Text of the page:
Exploring the impact of bright lighting on wildlife

Thursday, 25 January, 2024

Exploring the impact of bright lighting on wildlife

Aotearoa New Zealand scientists have looked into the effects on flora and fauna of an increasingly lit-up nocturnal world.

Dr Ellen Cieraad and Dr Bridgette Farnworth from Nelson Marlborough Institute of Technology (NMIT) Te Pūkenga used satellite data to study the spread of artificial light at night (ALAN) in Aotearoa. They also summarised all the published literature on the impacts of ALAN on species and communities that have been described in the country to date, placing this information within the context of impacts observed globally.

They found that although most of New Zealand (95.2%) has no direct artificial light, its lit surface area increased by 37.4% (from 3.0% to 4.2%) between 2012 and 2021. Too much light at night can disrupt the daily routines and behaviour patterns of animals such as bats, wētā and seabirds, and affect the growth and seasonal cycles of trees.

“The rate at which New Zealand is brightening is faster than the global average,” Cieraad said.

In their paper, published in the New Zealand Journal of Ecology, the researchers single out LEDs as a potential area of concern. LEDs are characterised by a broad wavelength spectrum with a strong peak in the blue part of the spectrum. While representing a move towards greater sustainability, the global transition from high-pressure sodium (HPS) lights to LEDs nonetheless has the potential to substantially increase the magnitude of effects on species that are sensitive to specific wavelengths.

However, transitioning from HPS to LED lighting has also enabled the dimming of Auckland’s public streetlights for much of the night — something the researchers note may have contributed to fewer reported environmental impacts compared with cities experiencing similar transitions elsewhere.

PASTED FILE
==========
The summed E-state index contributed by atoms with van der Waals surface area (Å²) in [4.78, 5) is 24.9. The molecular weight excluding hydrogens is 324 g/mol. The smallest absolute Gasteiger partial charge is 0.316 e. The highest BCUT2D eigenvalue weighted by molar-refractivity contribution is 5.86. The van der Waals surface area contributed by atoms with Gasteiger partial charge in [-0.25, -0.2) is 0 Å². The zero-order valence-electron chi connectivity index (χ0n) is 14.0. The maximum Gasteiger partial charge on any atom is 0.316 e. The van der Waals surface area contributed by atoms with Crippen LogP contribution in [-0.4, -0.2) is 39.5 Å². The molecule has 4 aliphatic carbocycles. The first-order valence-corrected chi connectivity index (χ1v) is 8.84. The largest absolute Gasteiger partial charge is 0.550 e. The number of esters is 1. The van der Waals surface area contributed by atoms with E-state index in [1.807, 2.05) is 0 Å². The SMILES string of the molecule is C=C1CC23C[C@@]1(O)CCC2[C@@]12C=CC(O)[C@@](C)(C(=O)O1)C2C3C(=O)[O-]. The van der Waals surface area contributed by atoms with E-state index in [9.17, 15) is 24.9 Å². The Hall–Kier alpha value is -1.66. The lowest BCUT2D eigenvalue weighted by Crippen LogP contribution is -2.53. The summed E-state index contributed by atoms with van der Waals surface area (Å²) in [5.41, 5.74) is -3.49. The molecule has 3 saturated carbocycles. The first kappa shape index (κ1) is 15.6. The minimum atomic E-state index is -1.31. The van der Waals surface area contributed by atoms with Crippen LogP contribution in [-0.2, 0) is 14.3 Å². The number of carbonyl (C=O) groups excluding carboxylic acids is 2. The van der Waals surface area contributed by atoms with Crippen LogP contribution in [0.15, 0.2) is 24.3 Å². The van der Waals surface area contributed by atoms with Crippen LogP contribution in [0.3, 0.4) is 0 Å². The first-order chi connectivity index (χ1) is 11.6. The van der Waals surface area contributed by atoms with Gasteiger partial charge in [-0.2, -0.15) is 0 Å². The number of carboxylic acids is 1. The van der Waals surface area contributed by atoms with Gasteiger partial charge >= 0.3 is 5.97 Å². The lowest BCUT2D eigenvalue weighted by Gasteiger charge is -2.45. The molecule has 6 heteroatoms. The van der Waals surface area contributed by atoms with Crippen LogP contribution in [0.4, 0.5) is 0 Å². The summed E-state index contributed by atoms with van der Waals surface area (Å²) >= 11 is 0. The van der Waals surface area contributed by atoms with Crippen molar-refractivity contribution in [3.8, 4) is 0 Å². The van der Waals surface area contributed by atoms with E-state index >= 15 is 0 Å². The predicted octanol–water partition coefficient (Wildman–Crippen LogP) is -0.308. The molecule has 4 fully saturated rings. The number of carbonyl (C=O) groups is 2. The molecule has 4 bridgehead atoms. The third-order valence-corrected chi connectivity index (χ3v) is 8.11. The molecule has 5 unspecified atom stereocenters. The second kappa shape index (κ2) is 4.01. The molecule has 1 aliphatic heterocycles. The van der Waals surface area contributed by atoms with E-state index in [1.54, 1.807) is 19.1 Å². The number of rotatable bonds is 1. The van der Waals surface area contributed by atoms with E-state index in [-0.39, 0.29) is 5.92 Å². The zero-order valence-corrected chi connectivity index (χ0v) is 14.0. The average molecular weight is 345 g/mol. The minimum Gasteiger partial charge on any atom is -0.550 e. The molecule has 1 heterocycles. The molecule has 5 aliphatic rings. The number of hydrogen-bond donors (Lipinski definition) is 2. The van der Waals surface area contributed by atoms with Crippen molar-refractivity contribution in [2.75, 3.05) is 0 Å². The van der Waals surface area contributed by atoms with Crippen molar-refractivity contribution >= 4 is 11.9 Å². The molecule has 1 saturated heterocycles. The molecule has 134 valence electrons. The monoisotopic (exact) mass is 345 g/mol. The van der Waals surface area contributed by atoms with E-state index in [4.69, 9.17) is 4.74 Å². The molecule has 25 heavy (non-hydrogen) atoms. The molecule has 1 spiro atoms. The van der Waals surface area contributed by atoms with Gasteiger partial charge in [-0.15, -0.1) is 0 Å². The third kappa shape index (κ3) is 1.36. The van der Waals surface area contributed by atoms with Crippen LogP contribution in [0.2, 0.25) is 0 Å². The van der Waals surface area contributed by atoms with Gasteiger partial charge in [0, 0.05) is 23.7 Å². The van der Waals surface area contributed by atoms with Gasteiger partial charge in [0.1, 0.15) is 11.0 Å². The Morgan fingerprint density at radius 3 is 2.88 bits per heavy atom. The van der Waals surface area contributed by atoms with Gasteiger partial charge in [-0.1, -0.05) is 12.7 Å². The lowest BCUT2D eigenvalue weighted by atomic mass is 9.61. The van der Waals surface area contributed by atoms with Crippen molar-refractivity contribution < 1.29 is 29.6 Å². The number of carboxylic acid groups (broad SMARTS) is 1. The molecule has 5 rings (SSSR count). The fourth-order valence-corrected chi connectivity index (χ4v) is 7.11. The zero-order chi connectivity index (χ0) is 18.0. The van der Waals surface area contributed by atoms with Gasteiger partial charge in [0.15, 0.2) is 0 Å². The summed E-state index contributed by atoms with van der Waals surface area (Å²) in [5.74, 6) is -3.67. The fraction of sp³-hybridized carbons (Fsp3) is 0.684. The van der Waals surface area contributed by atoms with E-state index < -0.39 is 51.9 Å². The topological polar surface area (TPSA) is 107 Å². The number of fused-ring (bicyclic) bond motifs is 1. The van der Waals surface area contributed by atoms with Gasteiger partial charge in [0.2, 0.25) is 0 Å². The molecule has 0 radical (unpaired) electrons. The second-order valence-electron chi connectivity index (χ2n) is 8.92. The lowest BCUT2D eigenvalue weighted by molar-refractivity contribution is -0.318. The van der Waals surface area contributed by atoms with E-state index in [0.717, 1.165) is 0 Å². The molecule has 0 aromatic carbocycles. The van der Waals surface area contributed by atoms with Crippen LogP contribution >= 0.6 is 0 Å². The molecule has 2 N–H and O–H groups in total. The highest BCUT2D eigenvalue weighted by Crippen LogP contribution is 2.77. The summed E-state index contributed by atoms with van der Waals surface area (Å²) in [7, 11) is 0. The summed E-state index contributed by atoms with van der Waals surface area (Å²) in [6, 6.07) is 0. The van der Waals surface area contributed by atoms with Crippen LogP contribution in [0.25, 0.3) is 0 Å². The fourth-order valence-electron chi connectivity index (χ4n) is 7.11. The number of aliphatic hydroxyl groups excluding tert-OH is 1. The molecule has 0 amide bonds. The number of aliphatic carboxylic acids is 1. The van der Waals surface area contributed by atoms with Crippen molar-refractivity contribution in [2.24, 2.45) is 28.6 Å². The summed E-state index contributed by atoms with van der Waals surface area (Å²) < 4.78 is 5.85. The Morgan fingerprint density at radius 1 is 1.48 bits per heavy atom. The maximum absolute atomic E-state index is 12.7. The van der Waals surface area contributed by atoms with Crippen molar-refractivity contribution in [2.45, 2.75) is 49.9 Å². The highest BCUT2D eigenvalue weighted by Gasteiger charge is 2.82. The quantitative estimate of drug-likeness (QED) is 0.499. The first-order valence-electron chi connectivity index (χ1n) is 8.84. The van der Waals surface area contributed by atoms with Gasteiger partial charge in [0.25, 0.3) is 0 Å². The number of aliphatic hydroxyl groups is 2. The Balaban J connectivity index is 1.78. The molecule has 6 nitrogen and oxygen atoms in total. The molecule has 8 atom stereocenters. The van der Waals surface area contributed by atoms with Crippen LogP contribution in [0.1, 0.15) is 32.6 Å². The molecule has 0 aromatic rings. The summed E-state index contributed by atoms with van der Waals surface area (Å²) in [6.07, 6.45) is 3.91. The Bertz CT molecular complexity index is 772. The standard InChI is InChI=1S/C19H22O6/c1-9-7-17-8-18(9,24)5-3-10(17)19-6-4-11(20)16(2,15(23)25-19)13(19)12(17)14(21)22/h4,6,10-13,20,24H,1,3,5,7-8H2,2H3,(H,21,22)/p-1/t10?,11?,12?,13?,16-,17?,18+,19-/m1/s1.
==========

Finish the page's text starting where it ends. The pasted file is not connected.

Fortunately, light pollution is relatively easy to address if there is enough will to do so.

“We have the technology to reduce the impact of the light we emit into the environment, including shielding the light, using motion sensors, dimmers and different colours of light. But the first question should always be: Do we really need light here, in the first place?” Cieraad said.

In addition to technological measures, the researchers called for greater regulation of guidelines and standards across Aotearoa New Zealand; these are currently adopted on a voluntary basis by commercial fishing vessels, the cruise industry and the lighting industry.

Cieraad and Farnworth intend their study to provide a foundation to support the development of future research directions and relevant mitigation measures for artificial light at night in New Zealand.

“We found that artificial light at night is a highly understudied pollutant for New Zealand. More than 30% of the existing research here was based on simple observations of how light alters animal behaviour rather than proper, experimental trials. So clearly, this indicates we need additional research,” Farnworth said.

This is not about banishing light. It’s an opportunity for us, as a nation, to think about how we can convert ourselves to be ‘shadow architects’ and build ecofriendly places that include darkness as part of the habitat,” she concluded.

Image credit: iStock.com/Skyimages

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